The conclusion of M. Night Shyamalan’s ’Eastrail 177 Trilogy’ features James McAvoy, Bruce Willis and Samuel L. Jackson.


Source: Universal


Dir/scr. M. Night Shyamalan. US. 2019. 119 mins.

Glass links the highly variable The Sixth Sense writer/director M. Night Shyamalan’s 2000 film Unbreakable and 2016’s pulpy hit thriller Split. In short, it gives us James McEvoy’s multiple-personality serial killer, Bruce Willis’s shatter-proof security guard, and Samuel L Jackson’s brittle-boned, comic-obsessed mastermind Elijah Price (or Mr Glass) in a low-fi rumination on superheroes as they might appear in real life. Intermittently intriguing, in no small part due to the talents assembled on screen (joined by Sarah Paulson as a psychologist), this is a grungy curio which struggles with its own world-building, although comic book purists may self-ignite at the concept.

The lion’s share of Glass’s budget appears to have been invested in the cast

Uniting moderately successful supernatural films released almost two decades apart is a risky commercial proposition, and Shyamalan has a chequered track record. Split is fresher, and counter-intuitively audiences don’t need an re-introduction to James McAvoy’s 24 personalities. Unbreakable, however, could do with a recap which Shyamalan does not provide. Audiences looking for the director’s trademark narrative twist may suspect Bruce Willis is dead, but that’s another story. Word of mouth should be so-so and audiences will skew male, but in a very lacklustre January, Universal and Shyamalan have the field pretty much to themselves and box office may initially be encouraging.

Shyamalan plunges heedlessly into a mix of tones to re-introduce the audience to the physically-pumped McAvoy’s “horde”, a rapidly-moving cast of personalities designed to protect abuse survivor Kevin Crumb. Chief amongst them is the murderous The Beast, who can walk on walls and ceilings and is about to kill four young shackled girls, helpfully identified as cheerleaders by their costumes.

Willis, meantime, returns as David Dunn, a vigilante in a mac who works with his son Joseph (Spencer Treat Clark) and has been dubbed The Overseer by the tabloid press. When he finds and rescues the cheerleaders, both Kevin and David are incarcerated in the Raven Hill Memorial Hospital where psychologist Dr Ellie Staple (Paulson), who specialises in patients who believe they are comic book characters, has three days to treat them. Conveniently, Jackson’s Mr Glass is also in custody in the same Gothic Pennsylvania lock-up where it rains every day and the only light is neon.

Much of Glass’s budget appears to have been invested in the cast. McAvoy lights the physical and mental fireworks again, while Willis plays it down and Jackson’s performance is pitched somewhere inbetween. Paulson has a hard task, however: lifted off the pages of a comic book like the rest of Shyamalan’s scenario, her character is implausible, even in a story which by definition cartoonish. (Dialogue which includes lines such as “it would be an honour to get to know your perspicacious mind” don’t help). She assembles the three together in a pink room for a shared diagnosis, wearing a matching pink sweater, recalling the colourful live-action cartoon misfire that was Dick Tracy.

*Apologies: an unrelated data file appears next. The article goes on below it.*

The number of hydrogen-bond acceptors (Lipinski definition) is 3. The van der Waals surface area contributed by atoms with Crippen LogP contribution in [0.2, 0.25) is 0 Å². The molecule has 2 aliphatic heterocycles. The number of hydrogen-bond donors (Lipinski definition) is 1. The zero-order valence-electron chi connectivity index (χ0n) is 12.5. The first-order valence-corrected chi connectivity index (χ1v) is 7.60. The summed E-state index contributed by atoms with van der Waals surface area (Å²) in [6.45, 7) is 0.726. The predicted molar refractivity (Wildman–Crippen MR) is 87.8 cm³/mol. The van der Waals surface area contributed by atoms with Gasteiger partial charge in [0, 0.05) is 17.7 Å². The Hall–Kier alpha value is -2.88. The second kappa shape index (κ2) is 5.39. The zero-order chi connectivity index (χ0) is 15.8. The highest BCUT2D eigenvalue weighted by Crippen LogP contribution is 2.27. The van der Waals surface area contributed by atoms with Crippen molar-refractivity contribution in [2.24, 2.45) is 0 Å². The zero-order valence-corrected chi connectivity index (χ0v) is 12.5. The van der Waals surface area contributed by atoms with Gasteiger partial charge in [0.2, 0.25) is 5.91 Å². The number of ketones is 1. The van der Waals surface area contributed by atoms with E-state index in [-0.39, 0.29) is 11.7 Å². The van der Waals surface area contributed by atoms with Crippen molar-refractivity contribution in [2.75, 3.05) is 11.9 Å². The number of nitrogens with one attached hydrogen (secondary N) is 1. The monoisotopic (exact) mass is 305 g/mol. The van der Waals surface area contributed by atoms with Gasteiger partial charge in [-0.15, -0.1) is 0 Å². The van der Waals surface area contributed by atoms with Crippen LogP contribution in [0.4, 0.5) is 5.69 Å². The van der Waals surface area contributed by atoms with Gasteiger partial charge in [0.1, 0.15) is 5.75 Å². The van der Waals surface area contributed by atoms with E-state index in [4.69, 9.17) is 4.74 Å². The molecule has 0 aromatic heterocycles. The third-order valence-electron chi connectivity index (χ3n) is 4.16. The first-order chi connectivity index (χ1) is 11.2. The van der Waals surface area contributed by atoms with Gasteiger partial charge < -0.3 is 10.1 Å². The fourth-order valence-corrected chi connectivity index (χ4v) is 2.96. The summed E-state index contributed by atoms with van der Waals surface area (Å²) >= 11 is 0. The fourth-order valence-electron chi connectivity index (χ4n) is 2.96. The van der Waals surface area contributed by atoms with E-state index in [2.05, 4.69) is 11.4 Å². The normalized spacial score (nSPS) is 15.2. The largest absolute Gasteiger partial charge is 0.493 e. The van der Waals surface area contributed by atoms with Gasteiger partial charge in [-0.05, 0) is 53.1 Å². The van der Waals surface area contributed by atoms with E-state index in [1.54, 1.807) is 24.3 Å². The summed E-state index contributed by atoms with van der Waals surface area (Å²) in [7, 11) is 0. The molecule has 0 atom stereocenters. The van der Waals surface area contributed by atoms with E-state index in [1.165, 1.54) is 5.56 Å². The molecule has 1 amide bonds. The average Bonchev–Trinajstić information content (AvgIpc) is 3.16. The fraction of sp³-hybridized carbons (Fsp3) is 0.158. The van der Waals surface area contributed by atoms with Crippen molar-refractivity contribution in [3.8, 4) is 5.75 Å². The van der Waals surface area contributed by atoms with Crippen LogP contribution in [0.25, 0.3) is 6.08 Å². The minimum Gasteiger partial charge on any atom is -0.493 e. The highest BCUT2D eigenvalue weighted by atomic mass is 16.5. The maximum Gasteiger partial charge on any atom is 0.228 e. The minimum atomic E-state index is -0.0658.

There’s a certain amount of curiosity in watching how Shyamalan sets up his very human characters as “super”, although the budget runs out long before a promised pay-off in a skyscraper, a nod to Willis’s off-screen persona. As he works towards the end of his fim’s second violent hour, Shyamalan’s references become more distractingly direct (dialogue suggests we “look past the capes and monologuing villains” and instructs us that “this was an origin story”). Meanwhile, production values are not much of a step-up from the bare-budget in-the-cellar bones of Split (both shot by Michael Gioulakis).

Thus, despite the pyrotechnics of McAvoy’s performances and Willis’s grounded conviction, there’s just not enough here past the high concept of “what if real people were superheroes?”, already discussed in Unbreakable and now retrospectively plastered on to Split and grandly labelled the ’Eastrail 177 Trilogy’.

Throughout his career, Shyamalan has scored highly on ideas; it’s often the execution which lets him down. (The highs of The Sixth Sense have been more than equally matched by the lows of Lady In The Water, The Last Airbender and After Earth). Best when flying low or even under-the-radar, as with Split and The Sixth Sense, his films are always worth a gamble, and this is no different. Glass as an origins story, however? That really would be shattering.

Production companies: Blinding Edge Productions, Blumhouse Productions

Worldwide distribution: Universal

Producers: Marc Bienstock, Ashwin Rajan, M. Night Shyamalan, Jason Blum

Screenplay: M. Night Shyamalan

Production design: Chris Trujillo

Editing: Luke Ciarrochi, Blu Murray

Cinematograpy: Michael Gioulakis

Music: West Dylan Thordson

Main cast: James McAvoy, Bruce Willis, Samuel L Jackson, Sarah Paulson